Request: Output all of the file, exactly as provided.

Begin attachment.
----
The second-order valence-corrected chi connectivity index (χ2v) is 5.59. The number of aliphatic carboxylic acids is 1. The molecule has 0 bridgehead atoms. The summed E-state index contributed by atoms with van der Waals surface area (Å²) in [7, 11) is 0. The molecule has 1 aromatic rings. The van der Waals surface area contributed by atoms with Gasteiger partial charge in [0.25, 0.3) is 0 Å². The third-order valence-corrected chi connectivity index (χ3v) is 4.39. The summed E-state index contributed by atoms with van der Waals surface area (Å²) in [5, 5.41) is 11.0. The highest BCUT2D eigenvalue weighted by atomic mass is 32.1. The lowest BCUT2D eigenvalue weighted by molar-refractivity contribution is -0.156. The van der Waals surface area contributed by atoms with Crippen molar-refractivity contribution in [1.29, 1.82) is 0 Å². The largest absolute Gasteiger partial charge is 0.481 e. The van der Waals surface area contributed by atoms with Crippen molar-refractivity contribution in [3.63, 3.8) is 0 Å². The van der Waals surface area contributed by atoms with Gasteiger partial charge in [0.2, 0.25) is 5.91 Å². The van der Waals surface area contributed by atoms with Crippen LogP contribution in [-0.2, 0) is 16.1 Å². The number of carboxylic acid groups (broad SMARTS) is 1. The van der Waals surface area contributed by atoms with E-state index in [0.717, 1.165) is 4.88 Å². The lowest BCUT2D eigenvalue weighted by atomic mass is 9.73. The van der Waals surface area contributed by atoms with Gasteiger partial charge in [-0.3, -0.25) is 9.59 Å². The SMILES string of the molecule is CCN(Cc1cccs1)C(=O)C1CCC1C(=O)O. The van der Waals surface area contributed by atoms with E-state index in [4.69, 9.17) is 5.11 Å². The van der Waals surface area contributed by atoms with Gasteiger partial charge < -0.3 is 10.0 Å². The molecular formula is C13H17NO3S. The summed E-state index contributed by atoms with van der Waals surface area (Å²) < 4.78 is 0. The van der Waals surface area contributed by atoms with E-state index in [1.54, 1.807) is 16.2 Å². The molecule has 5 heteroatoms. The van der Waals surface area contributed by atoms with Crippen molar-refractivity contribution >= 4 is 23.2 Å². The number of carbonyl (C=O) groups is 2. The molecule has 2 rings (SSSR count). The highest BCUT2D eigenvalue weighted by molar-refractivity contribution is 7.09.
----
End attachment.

The second-order valence-corrected chi connectivity index (χ2v) is 5.59. The number of aliphatic carboxylic acids is 1. The molecule has 0 bridgehead atoms. The summed E-state index contributed by atoms with van der Waals surface area (Å²) in [7, 11) is 0. The molecule has 1 aromatic rings. The van der Waals surface area contributed by atoms with Gasteiger partial charge in [0.25, 0.3) is 0 Å². The third-order valence-corrected chi connectivity index (χ3v) is 4.39. The summed E-state index contributed by atoms with van der Waals surface area (Å²) in [5, 5.41) is 11.0. The highest BCUT2D eigenvalue weighted by atomic mass is 32.1. The lowest BCUT2D eigenvalue weighted by molar-refractivity contribution is -0.156. The van der Waals surface area contributed by atoms with Crippen molar-refractivity contribution in [1.29, 1.82) is 0 Å². The largest absolute Gasteiger partial charge is 0.481 e. The van der Waals surface area contributed by atoms with Crippen molar-refractivity contribution in [3.63, 3.8) is 0 Å². The van der Waals surface area contributed by atoms with Gasteiger partial charge in [0.2, 0.25) is 5.91 Å². The van der Waals surface area contributed by atoms with Crippen LogP contribution in [-0.2, 0) is 16.1 Å². The number of carboxylic acid groups (broad SMARTS) is 1. The van der Waals surface area contributed by atoms with E-state index in [0.717, 1.165) is 4.88 Å². The lowest BCUT2D eigenvalue weighted by atomic mass is 9.73. The van der Waals surface area contributed by atoms with Gasteiger partial charge in [-0.3, -0.25) is 9.59 Å². The SMILES string of the molecule is CCN(Cc1cccs1)C(=O)C1CCC1C(=O)O. The van der Waals surface area contributed by atoms with E-state index in [4.69, 9.17) is 5.11 Å². The van der Waals surface area contributed by atoms with Gasteiger partial charge < -0.3 is 10.0 Å². The molecular formula is C13H17NO3S. The summed E-state index contributed by atoms with van der Waals surface area (Å²) < 4.78 is 0. The van der Waals surface area contributed by atoms with E-state index in [1.54, 1.807) is 16.2 Å². The molecule has 5 heteroatoms. The van der Waals surface area contributed by atoms with Crippen molar-refractivity contribution >= 4 is 23.2 Å². The number of carbonyl (C=O) groups is 2. The molecule has 2 rings (SSSR count). The highest BCUT2D eigenvalue weighted by molar-refractivity contribution is 7.09.